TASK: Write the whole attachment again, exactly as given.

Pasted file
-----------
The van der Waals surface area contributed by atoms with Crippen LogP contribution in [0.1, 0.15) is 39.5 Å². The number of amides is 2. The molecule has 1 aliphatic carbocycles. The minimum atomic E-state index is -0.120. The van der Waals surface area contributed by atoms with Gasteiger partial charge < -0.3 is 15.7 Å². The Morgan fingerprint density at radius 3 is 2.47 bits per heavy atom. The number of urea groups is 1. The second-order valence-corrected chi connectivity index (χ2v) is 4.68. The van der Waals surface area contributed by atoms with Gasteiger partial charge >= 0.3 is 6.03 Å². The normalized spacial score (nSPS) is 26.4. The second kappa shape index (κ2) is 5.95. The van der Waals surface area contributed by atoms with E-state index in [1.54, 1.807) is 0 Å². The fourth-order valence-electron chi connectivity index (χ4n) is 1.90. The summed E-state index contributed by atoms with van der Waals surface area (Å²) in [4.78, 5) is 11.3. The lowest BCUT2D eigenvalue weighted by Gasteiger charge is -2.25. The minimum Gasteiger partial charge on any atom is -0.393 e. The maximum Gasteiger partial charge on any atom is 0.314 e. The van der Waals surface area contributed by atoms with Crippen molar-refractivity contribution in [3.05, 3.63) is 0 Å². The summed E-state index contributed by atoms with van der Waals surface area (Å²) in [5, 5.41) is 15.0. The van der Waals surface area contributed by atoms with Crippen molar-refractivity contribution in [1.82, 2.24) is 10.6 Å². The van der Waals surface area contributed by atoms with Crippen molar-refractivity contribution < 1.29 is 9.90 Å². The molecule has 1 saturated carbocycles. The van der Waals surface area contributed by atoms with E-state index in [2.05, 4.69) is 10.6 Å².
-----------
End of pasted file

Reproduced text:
The van der Waals surface area contributed by atoms with Crippen LogP contribution in [0.1, 0.15) is 39.5 Å². The number of amides is 2. The molecule has 1 aliphatic carbocycles. The minimum atomic E-state index is -0.120. The van der Waals surface area contributed by atoms with Gasteiger partial charge < -0.3 is 15.7 Å². The Morgan fingerprint density at radius 3 is 2.47 bits per heavy atom. The number of urea groups is 1. The second-order valence-corrected chi connectivity index (χ2v) is 4.68. The van der Waals surface area contributed by atoms with Gasteiger partial charge >= 0.3 is 6.03 Å². The normalized spacial score (nSPS) is 26.4. The second kappa shape index (κ2) is 5.95. The van der Waals surface area contributed by atoms with E-state index in [1.54, 1.807) is 0 Å². The fourth-order valence-electron chi connectivity index (χ4n) is 1.90. The summed E-state index contributed by atoms with van der Waals surface area (Å²) in [4.78, 5) is 11.3. The lowest BCUT2D eigenvalue weighted by Gasteiger charge is -2.25. The minimum Gasteiger partial charge on any atom is -0.393 e. The maximum Gasteiger partial charge on any atom is 0.314 e. The van der Waals surface area contributed by atoms with Crippen molar-refractivity contribution in [3.05, 3.63) is 0 Å². The summed E-state index contributed by atoms with van der Waals surface area (Å²) in [5, 5.41) is 15.0. The van der Waals surface area contributed by atoms with Crippen molar-refractivity contribution in [1.82, 2.24) is 10.6 Å². The van der Waals surface area contributed by atoms with Crippen molar-refractivity contribution < 1.29 is 9.90 Å². The molecule has 1 saturated carbocycles. The van der Waals surface area contributed by atoms with E-state index in [2.05, 4.69) is 10.6 Å².